Statement by Ms. Alice Wairimu Nderitu, Special Adviser on the Prevention of Genocide, on the adoption by the General Assembly of Resolution on the International Day of Reflection and Commemoration of the 1995 Genocide in Srebrenica

Statement by Ms. Alice Wairimu Nderitu, Special Adviser on the Prevention of Genocide, on the adoption by the General Assembly of Resolution on the International Day of Reflection and Commemoration of the 1995 Genocide in Srebrenica

23 May 2024

The United Nations Under-Secretary-General and Special Adviser on the Prevention of Genocide, Alice Wairimu Nderitu, welcomes the adoption today of Resolution A/78/L.67 by the General Assembly establishing an International Day of Reflection and Commemoration of the 1995 Genocide in Srebrenica, which in her view will be instrumental in honouring the victims, ensuring that their sacrifice is never forgotten as well as cementing the legacy of those who worked tirelessly to bring justice to them.

“The adoption of this Resolution constitutes an important milestone to honour and pay tribute to the victims of the Srebrenica genocide, to the survivors and to their families. The crimes committed in Srebrenica have been conclusively proven by the International Tribunal for the Former Yugoslavia (ICTY) to constitute genocide. Those who seek to deny, trivialize or promote revisionism as it relates to this and other crimes committed during the conflict and adjudicated by competent courts, are harming not only the victims of those crimes, but also overall efforts for peace and reconciliation in Bosnia and Herzegovina and in the broader region.”

The Special Adviser lamented especially the ongoing presence of genocide denial trends, which constitute an affront not only to the verdicts issued by courts of justice but also to victims and survivors, who – with them – are being victimized again. “Questioning the tragic reality of what happened in Srebrenica is not acceptable. Amplifying the spread of messages denying that genocide – the deliberate killing of Bosnian Muslim men and boys, because of who they were – took place, including with hate speech and with glorification of war criminals, is even more vicious. For long, survivors have been the primary voices raising alarm on genocide denial and having to testify, again and again, that their experiences were real. In this as in many other aspects of their work, they should never be alone. Genocide denial needs to be addressed and countered as a matter of priority,” emphasized the Special Adviser.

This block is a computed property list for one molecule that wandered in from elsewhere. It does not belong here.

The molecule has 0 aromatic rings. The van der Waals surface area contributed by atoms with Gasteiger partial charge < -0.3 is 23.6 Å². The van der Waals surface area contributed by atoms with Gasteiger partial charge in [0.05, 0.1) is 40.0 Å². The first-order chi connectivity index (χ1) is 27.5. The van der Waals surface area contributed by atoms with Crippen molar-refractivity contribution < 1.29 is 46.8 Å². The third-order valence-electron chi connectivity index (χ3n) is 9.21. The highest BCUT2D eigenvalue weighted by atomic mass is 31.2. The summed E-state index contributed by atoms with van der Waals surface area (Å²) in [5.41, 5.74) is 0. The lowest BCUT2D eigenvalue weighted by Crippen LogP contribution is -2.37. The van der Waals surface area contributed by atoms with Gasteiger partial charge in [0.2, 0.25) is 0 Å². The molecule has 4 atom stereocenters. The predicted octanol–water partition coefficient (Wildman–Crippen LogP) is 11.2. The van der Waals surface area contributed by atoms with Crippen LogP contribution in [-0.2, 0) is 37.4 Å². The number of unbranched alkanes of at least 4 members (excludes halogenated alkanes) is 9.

In parallel, Special Adviser Nderitu praised the tireless work and unwavering heroism of the Mothers of Srebrenica, who have continuously led the cause of justice and whose work finds, today, the level of international recognition it deserves. “It was the Mothers of Srebrenica’s refusal to accept silence as an answer to questions on the fate of their family members that contributed to the discoveries of first mass graves in 1996. It was their effort to document the tragic events of the past and to testify before the courts of law that ultimately led to key verdicts by the ICTY. It has been now their driving effort in pursuit of an international Resolution of commemoration of the Srebrenica genocide that has inspired the work towards the adoption, today, of such a Resolution by the General Assembly,” Special Adviser Wairimu Nderitu noted, while also acknowledging the important role of the Srebrenica Memorial Center in this endeavour. The Special Adviser also expressed hope that this Resolution, and the annual commemoration of the International Day that it has established, will enable a global opportunity for reflection and for dialogue to understand and learn from the past, so that it can never happen again.